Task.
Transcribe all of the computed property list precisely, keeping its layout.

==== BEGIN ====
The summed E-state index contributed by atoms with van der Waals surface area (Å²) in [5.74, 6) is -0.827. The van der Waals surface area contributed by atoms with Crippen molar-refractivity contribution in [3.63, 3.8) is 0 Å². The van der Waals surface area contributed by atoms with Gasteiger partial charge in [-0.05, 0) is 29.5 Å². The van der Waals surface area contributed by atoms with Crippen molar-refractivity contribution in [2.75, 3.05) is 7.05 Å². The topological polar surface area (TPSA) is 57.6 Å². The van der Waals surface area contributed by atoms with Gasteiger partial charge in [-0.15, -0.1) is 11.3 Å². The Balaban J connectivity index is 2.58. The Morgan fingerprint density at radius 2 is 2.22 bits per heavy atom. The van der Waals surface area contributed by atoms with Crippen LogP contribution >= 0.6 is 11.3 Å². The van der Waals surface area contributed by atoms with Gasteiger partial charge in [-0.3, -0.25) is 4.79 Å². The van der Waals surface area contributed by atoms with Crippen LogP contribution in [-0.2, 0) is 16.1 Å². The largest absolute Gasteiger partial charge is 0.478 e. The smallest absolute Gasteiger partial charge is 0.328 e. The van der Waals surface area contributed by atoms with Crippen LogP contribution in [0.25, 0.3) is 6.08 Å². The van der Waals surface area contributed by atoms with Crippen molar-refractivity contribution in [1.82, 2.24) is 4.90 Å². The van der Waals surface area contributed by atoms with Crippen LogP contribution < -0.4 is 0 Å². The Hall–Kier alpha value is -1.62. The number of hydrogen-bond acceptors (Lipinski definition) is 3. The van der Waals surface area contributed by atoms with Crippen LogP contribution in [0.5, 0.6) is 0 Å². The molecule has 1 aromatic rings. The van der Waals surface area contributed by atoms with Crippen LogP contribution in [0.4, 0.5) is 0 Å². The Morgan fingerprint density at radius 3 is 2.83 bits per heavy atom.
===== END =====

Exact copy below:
The summed E-state index contributed by atoms with van der Waals surface area (Å²) in [5.74, 6) is -0.827. The van der Waals surface area contributed by atoms with Crippen molar-refractivity contribution in [3.63, 3.8) is 0 Å². The van der Waals surface area contributed by atoms with Gasteiger partial charge in [-0.05, 0) is 29.5 Å². The van der Waals surface area contributed by atoms with Crippen molar-refractivity contribution in [2.75, 3.05) is 7.05 Å². The topological polar surface area (TPSA) is 57.6 Å². The van der Waals surface area contributed by atoms with Gasteiger partial charge in [-0.15, -0.1) is 11.3 Å². The Balaban J connectivity index is 2.58. The Morgan fingerprint density at radius 2 is 2.22 bits per heavy atom. The van der Waals surface area contributed by atoms with Crippen LogP contribution >= 0.6 is 11.3 Å². The van der Waals surface area contributed by atoms with Gasteiger partial charge in [-0.3, -0.25) is 4.79 Å². The van der Waals surface area contributed by atoms with Crippen LogP contribution in [-0.2, 0) is 16.1 Å². The largest absolute Gasteiger partial charge is 0.478 e. The smallest absolute Gasteiger partial charge is 0.328 e. The van der Waals surface area contributed by atoms with Crippen LogP contribution in [0.25, 0.3) is 6.08 Å². The van der Waals surface area contributed by atoms with Crippen molar-refractivity contribution in [1.82, 2.24) is 4.90 Å². The van der Waals surface area contributed by atoms with Crippen LogP contribution < -0.4 is 0 Å². The Hall–Kier alpha value is -1.62. The number of hydrogen-bond acceptors (Lipinski definition) is 3. The van der Waals surface area contributed by atoms with Crippen LogP contribution in [0.5, 0.6) is 0 Å². The molecule has 1 aromatic rings. The van der Waals surface area contributed by atoms with Crippen LogP contribution in [0.4, 0.5) is 0 Å². The Morgan fingerprint density at radius 3 is 2.83 bits per heavy atom.